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SA theatre icon returns to Adelaide for Priscilla the Musical


Ahead of Sunday’s season opening of Priscilla Queen of the Desert at the Festival Theatreactor Robert Grubb reflects on “the golden age” of South Australian theatre and how he feels about taking on a role made famous by his mate, Bill Hunter.

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Grubb, who plays Bob the mechanic in the musical stage adaptation of the iconic 1994 film, is best known for his on-screen roles in Gallipoli, My Brilliant Career and Mad Max Beyond Thunderdome, as well as his stage appearances in We Will Rock You and Strictly Ballroom.  

But it was his seven-year sojourn in Adelaide during his early acting career that Grubb describes as “the most wonderful time” of his life, and which catapulted him onto the Australian theatre scene.

After graduating from the National Institue of Dramatic Arts in 1978, Grubb was lured to Adelaide by the promise of job security and a budding festival culture in the city. He was offered a position at State Theatre Company to replace his former classmate, Mel Gibson, but ended up dabbling in commissioned film work at the South Australian Film Corporation on top of his regular stage appearances.

“It was all set up for me – Mel even said to me that I could stay where he was staying,” Grubb tells InDaily.

“This was during the golden age of arts in Adelaide, when State Theatre at that stage was the only proper theatre company where they signed you up for six months, whereas other theatres in Australia signed you up for just a play.”

“Colin George was the artistic director of the Theatre Company at the time and we got on extraordinarily well together.”

Grubb has fond memories of collaborating with big names in Australian theatre, including Geoffrey Rush, who at the time was head of Magpie Theatre Company – the youth branch of the State Theatre Company.

Adelaide really was the beginning of where I am today

He also recalls the premier at the time, John Bannon, venturing down from Parliament House on a regular basis to join the actors for their morning warm-up sessions.

“Colin George, he knew what he was doing, he knew that if he involved the politicians the money would continue to flow our way.”

“We’d jump around and then we’d run around in circles and then yoga for about 10 minutes.

“It was a great way to get to know the politicians, and I think they enjoyed getting away from Parliament House to join in with the theatre crowd.”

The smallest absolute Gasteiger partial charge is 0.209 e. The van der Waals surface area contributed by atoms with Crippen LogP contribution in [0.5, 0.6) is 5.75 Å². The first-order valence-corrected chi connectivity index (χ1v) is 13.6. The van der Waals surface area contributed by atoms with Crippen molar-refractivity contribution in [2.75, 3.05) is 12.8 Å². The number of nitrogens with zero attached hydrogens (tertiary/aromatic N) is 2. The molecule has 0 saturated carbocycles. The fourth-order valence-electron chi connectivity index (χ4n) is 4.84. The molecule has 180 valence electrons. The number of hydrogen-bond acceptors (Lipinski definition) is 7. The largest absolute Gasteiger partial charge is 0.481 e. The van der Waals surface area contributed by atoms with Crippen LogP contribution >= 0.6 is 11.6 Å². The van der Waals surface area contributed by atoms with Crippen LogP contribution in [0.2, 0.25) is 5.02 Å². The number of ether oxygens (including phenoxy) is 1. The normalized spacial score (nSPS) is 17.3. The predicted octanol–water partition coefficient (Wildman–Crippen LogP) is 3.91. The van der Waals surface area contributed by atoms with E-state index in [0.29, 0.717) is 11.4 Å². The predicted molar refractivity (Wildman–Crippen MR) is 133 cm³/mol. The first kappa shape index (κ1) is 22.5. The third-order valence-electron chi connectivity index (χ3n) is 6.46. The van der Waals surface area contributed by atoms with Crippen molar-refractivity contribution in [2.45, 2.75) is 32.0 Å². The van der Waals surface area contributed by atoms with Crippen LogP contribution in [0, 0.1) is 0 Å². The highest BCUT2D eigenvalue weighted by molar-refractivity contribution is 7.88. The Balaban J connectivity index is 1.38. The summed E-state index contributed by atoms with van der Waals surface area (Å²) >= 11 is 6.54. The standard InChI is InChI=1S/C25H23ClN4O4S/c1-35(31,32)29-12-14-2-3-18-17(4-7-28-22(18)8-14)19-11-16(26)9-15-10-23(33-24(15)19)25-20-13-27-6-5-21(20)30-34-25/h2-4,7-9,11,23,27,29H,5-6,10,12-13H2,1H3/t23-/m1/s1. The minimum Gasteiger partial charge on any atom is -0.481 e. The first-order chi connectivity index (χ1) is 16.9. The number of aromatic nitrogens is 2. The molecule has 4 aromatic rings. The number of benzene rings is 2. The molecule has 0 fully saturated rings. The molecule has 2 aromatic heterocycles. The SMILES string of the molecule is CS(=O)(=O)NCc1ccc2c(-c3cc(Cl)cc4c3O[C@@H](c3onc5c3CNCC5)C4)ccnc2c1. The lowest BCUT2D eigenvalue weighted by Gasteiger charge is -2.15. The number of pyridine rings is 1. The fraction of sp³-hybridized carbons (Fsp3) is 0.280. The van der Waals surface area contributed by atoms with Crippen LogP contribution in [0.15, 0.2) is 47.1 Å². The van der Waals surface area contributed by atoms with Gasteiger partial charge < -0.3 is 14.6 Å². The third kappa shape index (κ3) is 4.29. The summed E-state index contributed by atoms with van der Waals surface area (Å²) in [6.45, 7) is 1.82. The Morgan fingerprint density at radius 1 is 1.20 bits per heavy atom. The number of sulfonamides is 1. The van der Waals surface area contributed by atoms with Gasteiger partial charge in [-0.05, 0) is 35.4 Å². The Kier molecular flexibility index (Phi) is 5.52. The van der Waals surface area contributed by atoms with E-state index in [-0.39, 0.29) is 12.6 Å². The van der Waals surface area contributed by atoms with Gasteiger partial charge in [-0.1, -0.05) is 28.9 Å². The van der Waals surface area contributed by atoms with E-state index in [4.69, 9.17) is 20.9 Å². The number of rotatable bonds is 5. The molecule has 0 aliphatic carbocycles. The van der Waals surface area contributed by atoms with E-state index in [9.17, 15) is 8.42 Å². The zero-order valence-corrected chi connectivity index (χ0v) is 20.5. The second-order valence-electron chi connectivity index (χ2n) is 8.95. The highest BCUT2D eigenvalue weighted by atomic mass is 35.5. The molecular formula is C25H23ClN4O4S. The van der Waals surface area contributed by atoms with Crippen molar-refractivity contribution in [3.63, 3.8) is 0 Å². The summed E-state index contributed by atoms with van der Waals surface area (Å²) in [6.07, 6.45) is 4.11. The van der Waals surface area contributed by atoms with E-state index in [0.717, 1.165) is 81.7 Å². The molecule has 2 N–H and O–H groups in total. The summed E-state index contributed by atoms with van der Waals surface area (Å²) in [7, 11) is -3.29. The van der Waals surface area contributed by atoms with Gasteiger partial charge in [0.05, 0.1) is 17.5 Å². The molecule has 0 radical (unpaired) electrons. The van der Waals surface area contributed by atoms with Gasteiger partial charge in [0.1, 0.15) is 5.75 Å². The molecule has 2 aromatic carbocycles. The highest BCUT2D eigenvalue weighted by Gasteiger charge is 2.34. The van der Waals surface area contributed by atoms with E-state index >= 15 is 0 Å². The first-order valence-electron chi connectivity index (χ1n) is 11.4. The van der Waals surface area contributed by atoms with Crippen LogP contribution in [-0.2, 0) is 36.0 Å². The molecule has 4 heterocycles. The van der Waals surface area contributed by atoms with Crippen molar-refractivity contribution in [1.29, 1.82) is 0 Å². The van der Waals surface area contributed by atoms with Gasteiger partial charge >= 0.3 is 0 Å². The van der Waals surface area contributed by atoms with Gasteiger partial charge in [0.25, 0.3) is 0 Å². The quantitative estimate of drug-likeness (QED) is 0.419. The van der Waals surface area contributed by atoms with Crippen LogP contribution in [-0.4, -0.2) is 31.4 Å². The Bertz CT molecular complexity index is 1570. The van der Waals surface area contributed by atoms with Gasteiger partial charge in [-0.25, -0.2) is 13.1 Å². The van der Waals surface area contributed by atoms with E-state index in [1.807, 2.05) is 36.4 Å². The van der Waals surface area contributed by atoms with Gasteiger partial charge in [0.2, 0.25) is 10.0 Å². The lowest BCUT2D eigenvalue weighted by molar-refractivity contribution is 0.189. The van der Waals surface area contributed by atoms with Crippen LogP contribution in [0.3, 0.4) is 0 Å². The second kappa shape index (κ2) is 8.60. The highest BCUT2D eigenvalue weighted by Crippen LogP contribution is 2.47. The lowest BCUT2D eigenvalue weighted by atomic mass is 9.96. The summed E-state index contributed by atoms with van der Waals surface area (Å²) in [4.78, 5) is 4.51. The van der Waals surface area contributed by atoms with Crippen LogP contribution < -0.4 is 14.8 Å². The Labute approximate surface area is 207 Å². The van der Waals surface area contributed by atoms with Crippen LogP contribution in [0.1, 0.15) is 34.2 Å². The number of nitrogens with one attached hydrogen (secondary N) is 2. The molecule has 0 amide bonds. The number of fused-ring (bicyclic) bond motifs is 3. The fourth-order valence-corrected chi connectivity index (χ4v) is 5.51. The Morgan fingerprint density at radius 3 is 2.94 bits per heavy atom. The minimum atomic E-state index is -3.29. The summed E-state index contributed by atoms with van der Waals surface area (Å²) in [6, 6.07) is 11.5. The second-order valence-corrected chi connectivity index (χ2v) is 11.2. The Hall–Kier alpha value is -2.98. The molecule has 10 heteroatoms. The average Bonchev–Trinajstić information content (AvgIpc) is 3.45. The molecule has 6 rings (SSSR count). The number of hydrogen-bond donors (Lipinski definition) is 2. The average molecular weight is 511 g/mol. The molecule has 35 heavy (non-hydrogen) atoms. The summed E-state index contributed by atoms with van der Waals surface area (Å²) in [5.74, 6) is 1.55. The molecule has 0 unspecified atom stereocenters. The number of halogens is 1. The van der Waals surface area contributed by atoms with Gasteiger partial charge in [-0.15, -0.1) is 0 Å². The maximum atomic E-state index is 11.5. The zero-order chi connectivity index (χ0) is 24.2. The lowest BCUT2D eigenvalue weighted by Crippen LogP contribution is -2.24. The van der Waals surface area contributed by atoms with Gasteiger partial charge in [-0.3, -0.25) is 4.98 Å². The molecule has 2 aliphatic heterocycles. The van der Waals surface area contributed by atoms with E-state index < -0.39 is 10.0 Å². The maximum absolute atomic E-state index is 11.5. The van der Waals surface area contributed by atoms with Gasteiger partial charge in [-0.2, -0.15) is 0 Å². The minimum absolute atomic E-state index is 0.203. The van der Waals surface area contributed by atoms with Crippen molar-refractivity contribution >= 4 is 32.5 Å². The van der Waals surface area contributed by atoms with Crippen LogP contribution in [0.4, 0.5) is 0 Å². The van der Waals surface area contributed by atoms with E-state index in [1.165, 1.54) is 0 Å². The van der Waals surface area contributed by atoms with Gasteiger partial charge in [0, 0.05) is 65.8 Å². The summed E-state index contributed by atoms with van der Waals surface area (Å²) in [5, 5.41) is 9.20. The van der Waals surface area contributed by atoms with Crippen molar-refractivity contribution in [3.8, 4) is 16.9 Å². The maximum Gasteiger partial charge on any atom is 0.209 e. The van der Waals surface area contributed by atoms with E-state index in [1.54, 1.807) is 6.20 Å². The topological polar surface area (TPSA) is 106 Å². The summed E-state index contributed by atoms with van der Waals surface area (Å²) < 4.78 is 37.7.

Grubb will return to Adelaide for the first time in six years when Michael Cassel Group and Nullarbor Productions’ Priscilla Queen of the Desert makes its way to the Festival Theatre for Sunday’s Adelaide season launch.

Based on the Oscar-winning Australian film, Priscilla Queen of the Desert follows the story of three characters who travel across the outback in a battered bus to perform a drag show in Alice Springs.

Grubb describes the musical adaptation as having a “real rat-baggery” feel that stays true to film director Stephan Elliott’s original storyline.

“The story in the musical that’s probably highlighted just a fraction more than in the film is the father-son relationship – the character Tick, he’s really nervous about meeting his young son.

“The moment when the little boy walks out on stage, I just go to tears. It’s such a moving piece of the story that just surprises you and really adds a different element to the musical version.”

Grubb will take on the role of the “sweet, open-minded and very ocker” mechanic Bob, who was played by the late Bill Hunter in the original film.

“To be honest I know that I’m there for a lot of gags, a lot of jokes, but he (Bob) has a genuine sweetness to him and I do think I’ve been able to bring that to the story.

“He seems to grab everybody’s heart and everyone seems to like him.”

I pay certain homage to Bill, but I have made Bob my own

Grubb also took on Hunter’s character Barry Fife in the musical adaptation of Strictly Ballroom. He describes the iconic actor as a “great mate” who was always eager for a friendly chat.

“Bill has just done so many wonderful things and you don’t want to mess up the legacy that he’s created with those characters, because they’re just classic characters for some people. People will still love Bill’s performances 100 years from now.

“I pay certain homage to Bill, but I have made Bob my own, I do certain things very different.

“I just try to keep that openness, that lovely honesty and sweetness that Bob has and try to play with that a little more than in the film.”

Grubb says he looks forward to revisiting his old stomping ground when he returns to Adelaide ahead of this weekend’s Priscilla opening night.

“When I was last in Adelaide, about six or seven years ago, on one of the days when I wasn’t working I went for a walk into the Festival Centre and one of the workers recognised me straight away.

“She took me down inside and she showed me these three pictures on the wall and I was in each of them, so I’m still part of it.

“This time I come I’m definitely going to check out if I’m still on the wall. I think it will be pretty special if I still am because Adelaide really was the beginning of where I am today.”

Priscilla Queen of the Desert is showing at The Festival Theatre from Sunday August 19 until September 15. 

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